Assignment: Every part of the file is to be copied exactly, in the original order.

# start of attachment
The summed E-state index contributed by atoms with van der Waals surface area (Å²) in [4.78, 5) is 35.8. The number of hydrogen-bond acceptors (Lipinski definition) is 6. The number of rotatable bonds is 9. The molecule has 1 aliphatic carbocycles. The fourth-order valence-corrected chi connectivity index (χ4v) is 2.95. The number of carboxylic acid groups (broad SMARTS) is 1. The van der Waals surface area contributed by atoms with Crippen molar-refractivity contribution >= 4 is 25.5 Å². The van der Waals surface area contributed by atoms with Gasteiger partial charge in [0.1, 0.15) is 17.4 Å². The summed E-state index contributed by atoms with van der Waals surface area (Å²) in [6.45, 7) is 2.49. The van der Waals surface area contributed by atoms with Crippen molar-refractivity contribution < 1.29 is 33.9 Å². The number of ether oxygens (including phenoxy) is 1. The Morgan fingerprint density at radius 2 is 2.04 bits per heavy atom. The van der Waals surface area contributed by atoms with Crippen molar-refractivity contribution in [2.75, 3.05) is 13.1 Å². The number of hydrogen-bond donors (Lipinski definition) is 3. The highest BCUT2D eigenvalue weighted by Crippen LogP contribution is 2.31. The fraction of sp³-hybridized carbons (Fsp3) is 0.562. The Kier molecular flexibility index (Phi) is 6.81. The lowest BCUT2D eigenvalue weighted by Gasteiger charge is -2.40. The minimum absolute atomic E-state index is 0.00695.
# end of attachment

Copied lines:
The summed E-state index contributed by atoms with van der Waals surface area (Å²) in [4.78, 5) is 35.8. The number of hydrogen-bond acceptors (Lipinski definition) is 6. The number of rotatable bonds is 9. The molecule has 1 aliphatic carbocycles. The fourth-order valence-corrected chi connectivity index (χ4v) is 2.95. The number of carboxylic acid groups (broad SMARTS) is 1. The van der Waals surface area contributed by atoms with Crippen molar-refractivity contribution >= 4 is 25.5 Å². The van der Waals surface area contributed by atoms with Gasteiger partial charge in [0.1, 0.15) is 17.4 Å². The summed E-state index contributed by atoms with van der Waals surface area (Å²) in [6.45, 7) is 2.49. The van der Waals surface area contributed by atoms with Crippen molar-refractivity contribution < 1.29 is 33.9 Å². The number of ether oxygens (including phenoxy) is 1. The Morgan fingerprint density at radius 2 is 2.04 bits per heavy atom. The van der Waals surface area contributed by atoms with Crippen molar-refractivity contribution in [2.75, 3.05) is 13.1 Å². The number of hydrogen-bond donors (Lipinski definition) is 3. The highest BCUT2D eigenvalue weighted by Crippen LogP contribution is 2.31. The fraction of sp³-hybridized carbons (Fsp3) is 0.562. The Kier molecular flexibility index (Phi) is 6.81. The lowest BCUT2D eigenvalue weighted by Gasteiger charge is -2.40. The minimum absolute atomic E-state index is 0.00695.